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A Winter Wonderland for Manatees

One of my favorite things about a winter vacation at Tween Waters Inn, besides the beautiful weather, is the influx of manatees. When temperatures dip to the north, the manatees head south looking for warmer water. Here’s a quick guide of where to find them and what to look for.

 

How to spot manatees

Look for round swirl patterns in the water. The swirl is caused when their large paddle tail moves up and down.

Scan the water for dark masses. Manatees usually surface for air every 3-5 minutes, but can stay down as long as 20 minutes. You might also see their snout and whiskers poking above the water’s surface.

 

Where manatees hang out

The marina at Tween Waters Inn is a fantastic place to see manatees (and dolphins)! They tend to hang out by the docks and by the mangroves to the right of the kayak rentals. <Innsider TIP: If you have a bayside room at Tween Waters Inn, you can often see manatees from your balcony/lanai!>

Manatee Park in Fort Myers is another great location. The power plant next door pumps out warm water so the manatees gather in droves. It’s quite a sight, and it’s a nice drive from the resort.

J.N. Ding Darling Wildlife Refuge is only a few minutes away and in addition to manatees, you can see all kinds of birds and an assortment of wildlife, including gators and otters.

 

Manatee laws

‘Look but don’t touch’ when it comes to manatees. If you’re kayaking or paddle boarding, try not to cruise over top of a submerged manatee; you never know when they’ll resurface. They might pop up right beside you though, and that’s ok! Just admire and enjoy your good fortune.

See you at the docks with fingers crossed!

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Summer Bucket List

Summer is here! If you’re like me, you’ve got a list of things you want to accomplish in the next few months, some for yourself, some for your family.  Luckily, ‘Tween Waters Inn can help, and what could be better than accomplishing goals while on vacation?

Try Something New

Rent a jet-ski and race across the water. Be brave and sing karaoke at Crow’s Nest. Ever tried yoga on the beach? You can here. Expand your horizons and get out of your comfort zone!

 

Be One with Nature

Set off on an eco-adventure by renting a kayak and paddling through the mangroves. Look for dolphins, manatees, beautiful birds…who knows what you’ll see! Maybe even an otter.

 

Expand Your Palate

Sushi? Scallops? Anything other than a chicken nugget? Try new foods at Captiva House Sushi. While younger ones may not want to try tuna sashimi (although it is SO good!), maybe a Dragon Roll could pique their interest. And, eating with chopsticks falls under the category, “Learn Something New!”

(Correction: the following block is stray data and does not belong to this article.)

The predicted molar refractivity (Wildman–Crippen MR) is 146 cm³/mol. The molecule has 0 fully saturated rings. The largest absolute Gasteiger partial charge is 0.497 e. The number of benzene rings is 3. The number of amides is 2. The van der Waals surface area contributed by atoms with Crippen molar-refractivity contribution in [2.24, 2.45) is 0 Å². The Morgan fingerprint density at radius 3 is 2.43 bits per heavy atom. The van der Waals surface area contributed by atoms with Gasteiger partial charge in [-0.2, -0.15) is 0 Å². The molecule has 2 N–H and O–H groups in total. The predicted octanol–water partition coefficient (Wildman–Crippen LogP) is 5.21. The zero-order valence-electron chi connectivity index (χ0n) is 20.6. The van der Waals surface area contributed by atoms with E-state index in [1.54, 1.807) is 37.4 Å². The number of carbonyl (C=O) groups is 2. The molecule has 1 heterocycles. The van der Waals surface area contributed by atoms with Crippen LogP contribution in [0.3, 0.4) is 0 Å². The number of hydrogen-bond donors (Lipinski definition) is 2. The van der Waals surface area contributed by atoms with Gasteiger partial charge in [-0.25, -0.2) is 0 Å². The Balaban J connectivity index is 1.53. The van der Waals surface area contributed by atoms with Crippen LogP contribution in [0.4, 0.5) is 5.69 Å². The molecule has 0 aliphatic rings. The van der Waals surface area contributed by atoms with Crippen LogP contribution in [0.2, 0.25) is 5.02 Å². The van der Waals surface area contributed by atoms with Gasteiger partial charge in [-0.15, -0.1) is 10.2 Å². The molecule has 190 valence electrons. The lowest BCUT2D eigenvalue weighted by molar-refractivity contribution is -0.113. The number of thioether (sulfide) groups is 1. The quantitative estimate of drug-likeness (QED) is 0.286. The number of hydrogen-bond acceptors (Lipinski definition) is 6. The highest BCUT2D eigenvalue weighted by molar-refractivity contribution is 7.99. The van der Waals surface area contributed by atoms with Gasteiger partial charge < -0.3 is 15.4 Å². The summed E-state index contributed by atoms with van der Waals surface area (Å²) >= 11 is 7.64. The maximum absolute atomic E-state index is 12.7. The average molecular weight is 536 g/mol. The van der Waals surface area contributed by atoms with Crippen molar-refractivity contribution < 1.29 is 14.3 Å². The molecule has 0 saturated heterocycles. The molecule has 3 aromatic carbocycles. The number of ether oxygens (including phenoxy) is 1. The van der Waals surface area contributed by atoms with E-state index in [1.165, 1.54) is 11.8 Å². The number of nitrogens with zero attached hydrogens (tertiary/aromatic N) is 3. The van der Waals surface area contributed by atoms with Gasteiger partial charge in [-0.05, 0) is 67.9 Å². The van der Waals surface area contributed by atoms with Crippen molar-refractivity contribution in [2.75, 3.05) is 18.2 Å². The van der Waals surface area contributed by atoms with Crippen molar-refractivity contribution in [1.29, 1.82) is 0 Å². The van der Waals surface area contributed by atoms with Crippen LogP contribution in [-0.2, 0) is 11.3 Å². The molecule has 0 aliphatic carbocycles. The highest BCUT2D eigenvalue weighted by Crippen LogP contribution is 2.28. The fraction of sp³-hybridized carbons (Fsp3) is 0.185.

Be Adventurous

Get a bird’s eye view of Captiva when you try parasailing. Talk about an adrenaline rush! Or, how about sailing? It’s a bit lower key but still exciting as you cut through the waves with the wind in your hair.

 

Be Still

Take time to just do nothing and re-center yourself. I recommend spending a few hours at the brand new adult-only Serenity Pool with private cabanas (you’ll find it by the tennis courts). Of course, a visit to the Spa at ‘Tween Waters is always good for the soul.

 

Learn Something New

Just down the road is the J.N. Ding Darling Wildlife Refuge. Their Welcome Center is not only air-conditioned but has fantastic interactive displays about animals found on the island. It’s not only educational, it’s fun.  

 Enjoy your summer!

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Birding ‘Tween Waters Inn and the Islands

I didn’t need to go any farther than the marina at ‘Tween Waters Inn Beach Resort & Spa to photograph some of the most charismatic in the bird kingdom. Like resort mascots, a great egret and great blue heron strutted the docks and posed waterside. Pelicans stumped pilings, dive-bombing for fish they spied from their lofty perches. Within eyeshot, a pair of ospreys tended a nest atop a piling platform. I couldn’t quite make out if there were chicks yet, but this is the time of year they hatch. Next time I’ll bring binoculars.

Nearly 450 species of birds have been identified on Captiva and Sanibel islands, including the rare flamingo, great white pelican, and white-crowned pigeon that birders spotted  recently at J.N. “Ding” Darling National Wildlife Refuge on Sanibel. One of the nation’s hottest birding spots, especially this time of year, “Ding” is more famous for its pretty-in-pink roseate spoonbills. They and other iconic species – reddish egrets, yellow-crowned night herons, pelicans – are easy to spot from Wildlife Drive. Even better, take a sunset paddle or boat cruise at Tarpon Bay to watch birds flock in to roost.

The refuge is part of the Great Florida Birding & Wildlife Trail, as is Lighthouse Beach Park at Sanibel’s eastern end. Birders flock there particularly in fall and spring to witness a phenomenon known as “fall-out” – when migrating birds literally drop from the sky, exhausted from a long flight over water. Before you head out on your birding adventure, grab a laminated “Sanibel & Captiva Birds” flipchart from the T.H. Osprey Gift Shop.

White pelicans flock to “Ding” Darling this time of year.
The ‘Tween Waters Marina great blue heron preens.
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